As the excitement over the World Cup ebbed in mid July, Latin American politicians got busy dealing with China’s President Xi Jinping, who dashed through Brazil, Argentina, Peru and Venezuela signing 150 projects worth a colossal $70 billion. The deals included construction of a metro rail in Brazil and several projects worth $7 billion in Argentina.
"We know that cooperation with China has not brought us debt, but greater development," Venezuelan President Nicolas Maduro said after shaking hands with the Chinese President over a bouquet of deals including a $700-million gold exploration project and others worth $4 billion in cash.
Xi’s Latin American success, which seemed to suggest that China was extending its African romance to other parts of the globe, came on top of a nasty surprise from Uganda, which invited only a Chinese contractor for an $8-billion rail project in May without giving U.S. companies an opportunity to bid.
These successes might seem surreal to western contractors, who regard Chinese construction services providers (CSPs) as backward entities lacking sophisticated project management and technological capabilities. What is more, the Chinese government consciously keeps them isolated from western companies with the use of legal barriers against collaboration.
Under China's regulations covering offshore construction projects requiring foreign investment, fully owned foreign companies are restricted to building only a few projects that are financed by international institutions, which have at least 50% foreign investments and projects that are “so technically demanding that Chinese CSPs will not able to undertake by themselves.”
Lobbying for a larger role, the European Chamber of Commerce in China, said in a position paper, “Many Chinese CSPs are in huge need for professional teams which possess international qualifications and are familiar with the best practices of international construction market. The lack of such international qualifications and expertise has, to some extent, acted as a barrier to prevent Chinese CSPs from competing for top-level international projects”.

It said collaboration with European firms will “facilitate Chinese CSPs to gain greater exposure to best international practices and improve their efficiency and competency in the international market.”

But it seems China’s state-owned construction companies are doing quite well without these advantages. Chinese firms like China Railway Construction Corp. have other qualities that U.S. or European companies cannot match.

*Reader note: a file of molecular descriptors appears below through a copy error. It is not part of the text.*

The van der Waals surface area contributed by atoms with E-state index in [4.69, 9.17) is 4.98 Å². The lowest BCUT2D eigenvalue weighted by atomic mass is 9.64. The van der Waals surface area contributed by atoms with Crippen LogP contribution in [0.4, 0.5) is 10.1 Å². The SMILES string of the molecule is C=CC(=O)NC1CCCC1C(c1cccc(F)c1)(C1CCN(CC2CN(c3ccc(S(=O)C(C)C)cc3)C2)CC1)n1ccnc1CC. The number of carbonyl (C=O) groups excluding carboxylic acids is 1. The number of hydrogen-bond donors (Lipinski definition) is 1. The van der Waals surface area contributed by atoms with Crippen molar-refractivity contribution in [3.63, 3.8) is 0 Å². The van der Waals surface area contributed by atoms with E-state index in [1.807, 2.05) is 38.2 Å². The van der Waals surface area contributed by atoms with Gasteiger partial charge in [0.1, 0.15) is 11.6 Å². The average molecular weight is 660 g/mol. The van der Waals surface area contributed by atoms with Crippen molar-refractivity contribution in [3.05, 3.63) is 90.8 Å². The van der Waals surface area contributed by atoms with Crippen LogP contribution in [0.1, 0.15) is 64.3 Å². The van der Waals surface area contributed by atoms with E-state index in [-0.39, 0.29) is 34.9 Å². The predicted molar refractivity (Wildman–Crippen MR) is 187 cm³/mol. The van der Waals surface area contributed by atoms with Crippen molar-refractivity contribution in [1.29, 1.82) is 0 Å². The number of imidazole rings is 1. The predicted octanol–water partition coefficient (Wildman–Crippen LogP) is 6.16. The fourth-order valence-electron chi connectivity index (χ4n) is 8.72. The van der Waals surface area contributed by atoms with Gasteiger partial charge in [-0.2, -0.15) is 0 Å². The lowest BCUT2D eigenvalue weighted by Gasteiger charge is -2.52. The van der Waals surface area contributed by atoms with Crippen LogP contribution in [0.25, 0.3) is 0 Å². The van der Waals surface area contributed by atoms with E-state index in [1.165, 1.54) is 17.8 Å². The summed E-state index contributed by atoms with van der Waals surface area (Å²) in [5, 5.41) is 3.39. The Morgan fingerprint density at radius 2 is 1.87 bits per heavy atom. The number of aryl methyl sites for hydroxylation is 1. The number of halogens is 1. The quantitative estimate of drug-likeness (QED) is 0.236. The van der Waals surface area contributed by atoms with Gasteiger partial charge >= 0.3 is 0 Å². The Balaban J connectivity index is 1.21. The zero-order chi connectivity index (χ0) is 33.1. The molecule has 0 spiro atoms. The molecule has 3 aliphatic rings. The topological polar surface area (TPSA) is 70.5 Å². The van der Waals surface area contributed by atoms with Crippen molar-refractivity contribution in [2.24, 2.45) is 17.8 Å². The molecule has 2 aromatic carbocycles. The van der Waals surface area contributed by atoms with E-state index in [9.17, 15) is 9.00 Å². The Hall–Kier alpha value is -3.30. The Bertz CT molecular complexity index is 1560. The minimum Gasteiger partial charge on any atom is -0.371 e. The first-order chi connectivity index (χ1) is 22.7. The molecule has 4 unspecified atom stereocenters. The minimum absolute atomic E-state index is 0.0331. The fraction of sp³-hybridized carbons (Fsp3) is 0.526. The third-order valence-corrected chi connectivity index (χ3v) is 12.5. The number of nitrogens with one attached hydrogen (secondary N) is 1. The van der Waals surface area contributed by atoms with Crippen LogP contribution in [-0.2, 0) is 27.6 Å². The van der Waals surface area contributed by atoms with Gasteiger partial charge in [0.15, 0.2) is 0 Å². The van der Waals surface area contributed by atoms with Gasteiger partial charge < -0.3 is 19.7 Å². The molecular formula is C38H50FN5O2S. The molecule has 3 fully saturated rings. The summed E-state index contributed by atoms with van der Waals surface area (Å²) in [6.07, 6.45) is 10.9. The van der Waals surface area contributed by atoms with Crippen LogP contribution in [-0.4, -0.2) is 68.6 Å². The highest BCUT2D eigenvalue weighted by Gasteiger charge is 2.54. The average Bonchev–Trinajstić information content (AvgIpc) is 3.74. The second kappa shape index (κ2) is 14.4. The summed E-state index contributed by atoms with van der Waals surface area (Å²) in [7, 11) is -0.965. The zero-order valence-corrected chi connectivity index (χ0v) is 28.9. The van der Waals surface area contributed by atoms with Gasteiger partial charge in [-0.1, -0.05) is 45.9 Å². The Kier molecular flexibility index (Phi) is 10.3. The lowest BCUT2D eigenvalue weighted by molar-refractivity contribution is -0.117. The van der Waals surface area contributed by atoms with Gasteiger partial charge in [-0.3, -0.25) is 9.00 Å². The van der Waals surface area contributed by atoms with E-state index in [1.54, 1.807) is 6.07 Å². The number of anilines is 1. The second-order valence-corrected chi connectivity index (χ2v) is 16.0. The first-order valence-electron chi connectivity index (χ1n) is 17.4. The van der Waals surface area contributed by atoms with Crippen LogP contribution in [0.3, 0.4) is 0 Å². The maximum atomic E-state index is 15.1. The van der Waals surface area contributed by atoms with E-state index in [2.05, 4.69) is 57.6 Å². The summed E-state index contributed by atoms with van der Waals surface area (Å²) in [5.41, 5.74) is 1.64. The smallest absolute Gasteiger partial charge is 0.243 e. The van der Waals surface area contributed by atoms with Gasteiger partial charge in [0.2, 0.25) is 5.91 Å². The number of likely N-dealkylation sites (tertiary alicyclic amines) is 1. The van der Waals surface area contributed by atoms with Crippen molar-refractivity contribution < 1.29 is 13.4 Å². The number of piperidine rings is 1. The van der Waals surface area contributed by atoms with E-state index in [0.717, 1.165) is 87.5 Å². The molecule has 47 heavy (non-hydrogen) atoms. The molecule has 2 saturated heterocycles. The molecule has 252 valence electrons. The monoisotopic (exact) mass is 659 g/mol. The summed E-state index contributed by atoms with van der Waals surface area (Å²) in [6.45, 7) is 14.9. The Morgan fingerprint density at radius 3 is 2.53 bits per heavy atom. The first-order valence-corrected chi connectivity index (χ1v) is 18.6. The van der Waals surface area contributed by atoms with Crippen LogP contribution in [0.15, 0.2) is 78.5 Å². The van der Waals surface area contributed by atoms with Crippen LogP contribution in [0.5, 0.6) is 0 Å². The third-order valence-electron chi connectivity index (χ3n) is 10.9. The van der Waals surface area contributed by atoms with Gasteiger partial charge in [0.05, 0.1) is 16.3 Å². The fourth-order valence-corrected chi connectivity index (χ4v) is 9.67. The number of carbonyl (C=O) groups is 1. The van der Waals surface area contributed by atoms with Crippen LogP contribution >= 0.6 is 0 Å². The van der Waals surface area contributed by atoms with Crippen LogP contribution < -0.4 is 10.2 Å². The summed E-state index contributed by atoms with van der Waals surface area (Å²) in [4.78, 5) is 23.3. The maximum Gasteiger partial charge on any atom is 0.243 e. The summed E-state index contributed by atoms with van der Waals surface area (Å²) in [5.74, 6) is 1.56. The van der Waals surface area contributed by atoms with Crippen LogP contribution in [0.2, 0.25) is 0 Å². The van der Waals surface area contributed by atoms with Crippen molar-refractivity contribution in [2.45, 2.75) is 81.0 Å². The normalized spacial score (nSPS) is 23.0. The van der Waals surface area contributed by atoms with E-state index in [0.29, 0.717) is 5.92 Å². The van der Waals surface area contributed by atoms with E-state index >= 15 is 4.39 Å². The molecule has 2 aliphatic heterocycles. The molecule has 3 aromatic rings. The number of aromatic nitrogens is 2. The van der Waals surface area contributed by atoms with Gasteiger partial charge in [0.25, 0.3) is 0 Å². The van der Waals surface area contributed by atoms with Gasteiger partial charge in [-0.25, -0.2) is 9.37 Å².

“An important reason for the successes of Chinese companies is the fact that they often offer lower costs with the same good quality,” He Weiwen, a professor of economics at Beijing’s Renmin University, told ENR.

A crucial reason is that the Chinese President and Premier Li Keqiang put their own weight, and indeed the entire might of Communist China, behind project proposals. Thie result: a larger package that includes financing instead of mere construction capabilities.

“If the Chinese President says he will deliver, the leader of a foreign country would be sure it will be done. That is the advantage of a command-and-control system as in China,” Anil K.Gupta, professor of strategy and globalization at Maryland’s Smith Business School, who co-authored a recent book, “The Silk Road Rediscovered” on Indian and Chinese companies, told ENR. “If Xi gives the word, the China Development Bank will put up the money. Other state-run agencies will join together to make a project successful”.

“The U.S. President or the German Chancellor cannot get companies in their countries do their bidding,” Gupta said. Barack Obama could not direct GE and Westinghouse to abide by his government’s wishes after signing the nuclear deal with India, he said.

In fact, Chinese financing agencies are known to support barely bankable projects and offer relaxed terms to help state-owned contractors and equipment manufacturers gain leverage in foreign markets, sources said. Most construction firms are fully owned by the state. Construction is one rare business where China has not relaxed foreign investments.
A deal signed last May between Kenya Railways Corp. and China Road & Bridge Corp. for laying a 609.3-km section of track from the port of Mombassa to Nairobi exemplifies the Chinese approach to African infrastructure projects. According to coverage of the agreement in the magazine Ventures Africa, CR&BC agreed to provide 5,000 trained Chinese workers and the China Exim Bank and the Kenyan government will share costs in a 90:10 ratio.

Atanas Maina, managing director of KRC, said, “The contractor will bring in the workers and get additional ones locally. We have also commenced discussions to reduce timelines and ensure that the project is completed by 2017.”